Hole 11 introduces the only real water on the course, a small creek that runs thru a few of the back-9. Long hitters should hit either a hybrid/long iron or a 3W, as the downhill fairway runs out to the creek at about 235/260 (white/blue). The second shot is uphill, and must clear the bunker on the front-left side of the green. On hole 13, long hitters will have an advantage, since the same creek from 11 runs back thru this one also, but well beyond all tee-shot landing zones at 300yds from the Whites. Short hitters will likely need to lay-up before the creek since the fairway does not come back until 115yds to the green. Hole 15 is similar to both 11 & 13, in that the now familiar creek finds its way here also, this time only 100yds from the green. Driver is okay here, as the fairway runs out at 279/297 (White/Blue), and only 130yds from the green. Keep your drive straight tho, since trees and very thick/unplayable rough line both sides of the fairway. Short hitters should lay up and give themselves an easy short-iron 3rd shot, as the green is elevated and sits above the creek. Par is a good score here. The finishing hole is a long, sharp dog-leg right, par-5 (492/510 White/Blue). Trees along the right side guard against any short-cuts, so keep your tee shot left fairway and you’ll give yourself a clear approach to the green that continues to bend right. Long hitters will have trouble getting home in two, as a large bunker protects the right side of the green. Keep your second shot to the left and your third shot will give you a very short and easy wedge for GIR and will take the bunker out of play.


I enjoyed this course, and look forward to playing again. As always, keeping your ball in the fairway is crucial, but the trees here have branches that like to deflect or knock-down your punch shots (I had three of those instances myself), so hit the club that is the most straight, even if it means keeping the driver in the bag on some holes. Long hitters don’t have much advantage overall, save for a few holes. Keep your shots straight, and you should be able to score well. The holes that employ strategy golf add to the fun of the round. The greens can be a challenge, as very few (if any) are flat and straight. The day I played (Friday), the pins were in difficult locations as many were on the cusp of a hill or a break.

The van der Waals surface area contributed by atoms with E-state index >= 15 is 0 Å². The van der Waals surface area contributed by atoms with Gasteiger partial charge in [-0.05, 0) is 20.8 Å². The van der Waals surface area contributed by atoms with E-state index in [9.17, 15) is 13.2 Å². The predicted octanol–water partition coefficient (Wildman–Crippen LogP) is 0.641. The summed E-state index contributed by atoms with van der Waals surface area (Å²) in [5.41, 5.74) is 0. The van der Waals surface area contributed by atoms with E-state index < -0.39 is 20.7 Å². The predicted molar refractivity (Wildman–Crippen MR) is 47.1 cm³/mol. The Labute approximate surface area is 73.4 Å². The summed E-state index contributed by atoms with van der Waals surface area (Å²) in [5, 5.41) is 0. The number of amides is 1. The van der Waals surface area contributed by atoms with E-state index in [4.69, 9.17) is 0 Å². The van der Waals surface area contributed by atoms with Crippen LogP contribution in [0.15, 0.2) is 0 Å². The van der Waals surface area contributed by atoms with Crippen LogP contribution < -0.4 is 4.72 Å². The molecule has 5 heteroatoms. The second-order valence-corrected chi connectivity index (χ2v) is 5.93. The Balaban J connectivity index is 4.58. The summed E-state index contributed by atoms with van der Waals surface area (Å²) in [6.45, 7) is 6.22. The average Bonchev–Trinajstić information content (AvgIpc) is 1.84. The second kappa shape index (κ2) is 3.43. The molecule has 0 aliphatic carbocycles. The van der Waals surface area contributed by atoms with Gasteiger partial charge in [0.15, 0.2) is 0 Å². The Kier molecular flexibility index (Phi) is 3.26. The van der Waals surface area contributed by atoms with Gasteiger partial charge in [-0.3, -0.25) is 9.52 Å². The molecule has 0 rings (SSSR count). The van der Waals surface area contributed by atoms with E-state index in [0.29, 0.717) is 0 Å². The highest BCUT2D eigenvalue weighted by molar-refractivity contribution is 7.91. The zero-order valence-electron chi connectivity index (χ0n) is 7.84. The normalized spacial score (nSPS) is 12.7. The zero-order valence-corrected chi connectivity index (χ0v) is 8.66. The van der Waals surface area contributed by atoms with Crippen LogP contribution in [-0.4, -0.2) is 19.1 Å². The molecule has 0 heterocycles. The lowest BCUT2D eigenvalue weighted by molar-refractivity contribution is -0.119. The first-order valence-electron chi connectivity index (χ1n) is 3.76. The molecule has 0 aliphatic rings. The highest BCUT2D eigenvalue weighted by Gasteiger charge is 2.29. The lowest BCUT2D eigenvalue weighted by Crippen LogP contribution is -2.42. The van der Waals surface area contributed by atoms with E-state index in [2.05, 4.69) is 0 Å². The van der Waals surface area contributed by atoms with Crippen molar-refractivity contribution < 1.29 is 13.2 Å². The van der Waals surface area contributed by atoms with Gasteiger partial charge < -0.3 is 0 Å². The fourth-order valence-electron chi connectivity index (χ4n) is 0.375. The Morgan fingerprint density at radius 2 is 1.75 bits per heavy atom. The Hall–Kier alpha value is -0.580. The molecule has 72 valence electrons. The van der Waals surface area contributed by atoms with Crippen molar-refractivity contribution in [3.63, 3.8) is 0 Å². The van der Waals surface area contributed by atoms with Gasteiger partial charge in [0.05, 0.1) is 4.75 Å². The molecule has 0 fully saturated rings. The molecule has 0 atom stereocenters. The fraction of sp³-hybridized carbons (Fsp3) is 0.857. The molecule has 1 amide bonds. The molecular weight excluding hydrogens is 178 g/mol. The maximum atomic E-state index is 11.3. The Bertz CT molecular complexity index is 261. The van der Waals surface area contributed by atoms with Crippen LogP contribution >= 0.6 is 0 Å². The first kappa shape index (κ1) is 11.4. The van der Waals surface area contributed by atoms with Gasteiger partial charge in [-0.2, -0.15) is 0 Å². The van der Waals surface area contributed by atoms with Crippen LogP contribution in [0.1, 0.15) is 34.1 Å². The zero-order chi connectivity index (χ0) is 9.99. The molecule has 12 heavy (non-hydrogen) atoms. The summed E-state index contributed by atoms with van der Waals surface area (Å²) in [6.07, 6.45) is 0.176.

Algonkian Golf Course
I was very impressed with the condition here, a total 180-degree turnaround from two years ago when I would not pay $60 to play here. Greens and fairways were very lush, and unrepaired ball marks were few and far in-between. For a municipal course, you may not find much better.
Walkers or push/pull cart users get a nice price break, since power carts run $15/rider. Weekend/holiday rates include all day Friday, but at $60 (with cart) it is reasonable compared to many other local courses, and with the quality improvement, I am okay with the rate. Mon-Thurs rates are $47.50 with cart. Twilight (after 2pm) saves you $5 per round. If you can play a quick round, the “Super Twilight” rates that start 3hrs before sunset are very good ($13.50 M-T; $19.50 F-S/H).
If the driving range was in better condition, it would get a 4 since the pro shop has a nice selection for a municipal course.
As mentioned a few times now, the quality improvement this course has shown these last couple of years is tremendous, and is worth spending the money on a round. I like that the yardage book is available on the website, giving you the intricate details of each hole. The rates are reasonable, and the course is fun to play.
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That's What We Think......What Do You Think?
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That's What We Think......What Do You Think?
Rating: 4.3/5 (3 votes cast)